Monday, August 12, 2013

The First USS New York-- Part 3

One source said the New York was the only American warship to survive the Battle of Valcour Island and that it was stationed off Fort Ticonderoga until it fell in July 1777 and after that, the ship disappeared from history. Another source said the New York was burned two days after the battle to prevent capture. In 1910, the New York's stern was unearthed while digging a canal at Whitehall, New York. Experts are not sure how it came to be there. Tghe exploded cannon was recovered recently. The stern and cannon fragment are now on display at the Lake Champlain Maritime Museum. I believe I also read that a full-size replica of the USS Philadelphia is also there, which would give a good idea of what the first New York looked like. Cooter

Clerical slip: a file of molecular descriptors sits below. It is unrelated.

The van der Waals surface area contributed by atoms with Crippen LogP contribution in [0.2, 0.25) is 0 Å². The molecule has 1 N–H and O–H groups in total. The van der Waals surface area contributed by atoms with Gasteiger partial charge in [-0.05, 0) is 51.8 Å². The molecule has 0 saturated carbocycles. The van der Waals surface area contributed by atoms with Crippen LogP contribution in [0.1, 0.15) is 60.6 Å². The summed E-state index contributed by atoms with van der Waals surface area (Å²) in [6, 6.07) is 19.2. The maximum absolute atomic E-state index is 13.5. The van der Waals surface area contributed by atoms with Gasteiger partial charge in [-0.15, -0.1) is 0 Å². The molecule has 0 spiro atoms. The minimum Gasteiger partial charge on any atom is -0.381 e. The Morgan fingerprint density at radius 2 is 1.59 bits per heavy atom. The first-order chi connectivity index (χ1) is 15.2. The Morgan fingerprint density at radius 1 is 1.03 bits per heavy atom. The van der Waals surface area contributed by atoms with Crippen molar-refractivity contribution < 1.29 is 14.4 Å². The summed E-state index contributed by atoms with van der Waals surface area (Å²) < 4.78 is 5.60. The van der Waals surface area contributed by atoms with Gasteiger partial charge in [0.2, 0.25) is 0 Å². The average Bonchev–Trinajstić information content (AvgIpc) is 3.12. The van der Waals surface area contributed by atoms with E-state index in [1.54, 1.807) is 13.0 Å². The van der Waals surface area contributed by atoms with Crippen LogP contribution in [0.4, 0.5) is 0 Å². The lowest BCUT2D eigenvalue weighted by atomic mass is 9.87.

The First USS New York-- Part 2

The New York was a sister ship of the USS Philadelphia which was sunk at the Battle of Valcour Island on October 11, 1776, along with much of the American fleet. The New York escaped. The Philadelphia was raised in 1935 and its remains can be seen at the Smithsonian in Washington D.C.. Another of the gondolas sunk at the battle, the USS Spitfire, has recently been located. The New York was built at Skenesborough (now Whitehall), NY, at Lake Champlain's southern tip. Along with its three guns, it also mounted eight swivel guns. One of the guns exploded and killed Lt. Thomas Rogers and caused the ship to lose all of its officers except the captain. DaCoot

The First USS New York-- Part 1

The newest USS New York (LPD-21) was commissioned in 2009 and is classified as an amphibious transport dock. Of interest is that much of the ship's bow is constructed of metal from the World Trade Center. The papers at the time had much information about the previous U.S. Navy ships by that name. The very first one was a gondola in the Lake Champlain fleet under the command of Benedict Arnold, generally regarded as the first American fleet, built in 1776. The USS New York was classified as a gondola (gundola) and was flat-bottomed, 53 feet long and 15 feet wide, crewed by 45 men and mounting three guns (one 12-pdr. and two 9-pdrs.) Cooter